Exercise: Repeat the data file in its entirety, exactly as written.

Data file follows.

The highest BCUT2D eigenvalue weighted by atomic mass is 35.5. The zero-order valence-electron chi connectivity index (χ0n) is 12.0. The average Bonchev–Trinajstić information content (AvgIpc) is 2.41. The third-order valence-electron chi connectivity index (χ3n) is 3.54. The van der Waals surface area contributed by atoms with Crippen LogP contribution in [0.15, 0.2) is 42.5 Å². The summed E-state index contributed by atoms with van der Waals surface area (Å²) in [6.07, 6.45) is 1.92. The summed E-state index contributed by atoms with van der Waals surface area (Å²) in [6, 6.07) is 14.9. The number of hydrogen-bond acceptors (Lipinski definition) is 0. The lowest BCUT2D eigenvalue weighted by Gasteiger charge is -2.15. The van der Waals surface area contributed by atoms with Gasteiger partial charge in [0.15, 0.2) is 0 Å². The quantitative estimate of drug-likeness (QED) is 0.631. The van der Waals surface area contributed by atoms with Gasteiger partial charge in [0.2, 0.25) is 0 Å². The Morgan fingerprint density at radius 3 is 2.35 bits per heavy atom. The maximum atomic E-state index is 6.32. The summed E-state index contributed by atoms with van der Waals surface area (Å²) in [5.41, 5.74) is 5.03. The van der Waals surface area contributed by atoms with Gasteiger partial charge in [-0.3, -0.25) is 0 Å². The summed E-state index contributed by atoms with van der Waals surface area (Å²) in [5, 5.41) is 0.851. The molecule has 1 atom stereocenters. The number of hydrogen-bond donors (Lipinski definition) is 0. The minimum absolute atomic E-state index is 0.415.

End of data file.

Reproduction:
The highest BCUT2D eigenvalue weighted by atomic mass is 35.5. The zero-order valence-electron chi connectivity index (χ0n) is 12.0. The average Bonchev–Trinajstić information content (AvgIpc) is 2.41. The third-order valence-electron chi connectivity index (χ3n) is 3.54. The van der Waals surface area contributed by atoms with Crippen LogP contribution in [0.15, 0.2) is 42.5 Å². The summed E-state index contributed by atoms with van der Waals surface area (Å²) in [6.07, 6.45) is 1.92. The summed E-state index contributed by atoms with van der Waals surface area (Å²) in [6, 6.07) is 14.9. The number of hydrogen-bond acceptors (Lipinski definition) is 0. The lowest BCUT2D eigenvalue weighted by Gasteiger charge is -2.15. The van der Waals surface area contributed by atoms with Gasteiger partial charge in [0.15, 0.2) is 0 Å². The quantitative estimate of drug-likeness (QED) is 0.631. The van der Waals surface area contributed by atoms with Gasteiger partial charge in [0.2, 0.25) is 0 Å². The Morgan fingerprint density at radius 3 is 2.35 bits per heavy atom. The maximum atomic E-state index is 6.32. The summed E-state index contributed by atoms with van der Waals surface area (Å²) in [5.41, 5.74) is 5.03. The van der Waals surface area contributed by atoms with Gasteiger partial charge in [-0.3, -0.25) is 0 Å². The summed E-state index contributed by atoms with van der Waals surface area (Å²) in [5, 5.41) is 0.851. The molecule has 1 atom stereocenters. The number of hydrogen-bond donors (Lipinski definition) is 0. The minimum absolute atomic E-state index is 0.415.